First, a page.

Recently, I had one of those mothering brainstorms that my children have become accustomed to, and to which they generally accede with grace under the not-unreasonable-assumption that my enthusiasm for the idea will peter our more quickly if they just go along with me. Here's the idea: five nights a week, right after dinner and before the homework blitz, we each pick something to read out loud.
But because they don't like me to get off too easily, Middle usually announces that he has picked The Cruel Mother. We laugh and then everybody readily, if somewhat randomly, reads something outloud. The idea is that you don't practice, don't pick a poem in advance, don't even read the poem before you read it. Just open the book, stand up and read out loud.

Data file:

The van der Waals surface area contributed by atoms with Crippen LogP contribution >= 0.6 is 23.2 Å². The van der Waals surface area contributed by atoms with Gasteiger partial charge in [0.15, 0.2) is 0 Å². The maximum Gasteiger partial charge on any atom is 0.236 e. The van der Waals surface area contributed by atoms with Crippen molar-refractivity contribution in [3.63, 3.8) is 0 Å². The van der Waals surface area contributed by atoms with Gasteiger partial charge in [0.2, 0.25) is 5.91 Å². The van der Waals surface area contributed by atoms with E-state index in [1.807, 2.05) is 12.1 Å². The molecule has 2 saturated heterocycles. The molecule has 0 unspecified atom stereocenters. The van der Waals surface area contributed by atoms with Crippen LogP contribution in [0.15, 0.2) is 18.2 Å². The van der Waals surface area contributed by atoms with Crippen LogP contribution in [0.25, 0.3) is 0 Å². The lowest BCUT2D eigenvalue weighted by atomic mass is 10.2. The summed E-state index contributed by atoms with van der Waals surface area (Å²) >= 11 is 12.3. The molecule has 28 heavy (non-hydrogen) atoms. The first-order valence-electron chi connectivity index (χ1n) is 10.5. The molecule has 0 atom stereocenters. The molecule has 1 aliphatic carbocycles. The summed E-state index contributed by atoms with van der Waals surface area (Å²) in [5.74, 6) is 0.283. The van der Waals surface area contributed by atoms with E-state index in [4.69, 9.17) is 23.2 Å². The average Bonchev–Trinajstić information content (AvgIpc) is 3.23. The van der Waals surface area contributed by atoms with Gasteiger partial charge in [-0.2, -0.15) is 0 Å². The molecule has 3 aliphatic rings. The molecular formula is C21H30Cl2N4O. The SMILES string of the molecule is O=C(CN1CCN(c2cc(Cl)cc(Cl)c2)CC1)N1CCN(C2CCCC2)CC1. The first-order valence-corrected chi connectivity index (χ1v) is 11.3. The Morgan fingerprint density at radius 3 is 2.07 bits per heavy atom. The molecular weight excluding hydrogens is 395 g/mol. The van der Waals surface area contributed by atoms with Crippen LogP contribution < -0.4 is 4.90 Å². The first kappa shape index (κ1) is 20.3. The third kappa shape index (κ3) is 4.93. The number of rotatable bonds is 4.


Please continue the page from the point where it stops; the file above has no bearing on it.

We are now a few weeks in and I gotta tell you, this is a keeper. Our living room coffee table now sports a few poetry books. This is a particularly good one for the task:
But, hey, don't take my word for it, take Verlyn's...
Come to think of it, tonight I am going to read that instead of a poem. Will report back.
I am a big fan of the concept of micro-finance and also of finding ways to get my kids involved in philanthropy. For the five to twelve-year-old set (alas, none of mine qualify) One Hen is worth a visit. It is based on a children's book but the site teaches children about microfinance and gives them a way to participate in it. They play games on the site and earn "beads" which are translated into actual loans in the real world for small-business ventures in the developing world. It's a sweet site and a lot less work than a lemonade stand!
I picked Oldest up at work yesterday and as he dropped into the passenger seat he declared, "I think the camp may be falling apart."
"Really? How so?"
He launched into a long litany of complaints: a parent who had seemed nice had actually complained about the counselors sitting while her darling son waded in the water, the rich club members are all rude, management came down hard on the staff and rebellion was in the air.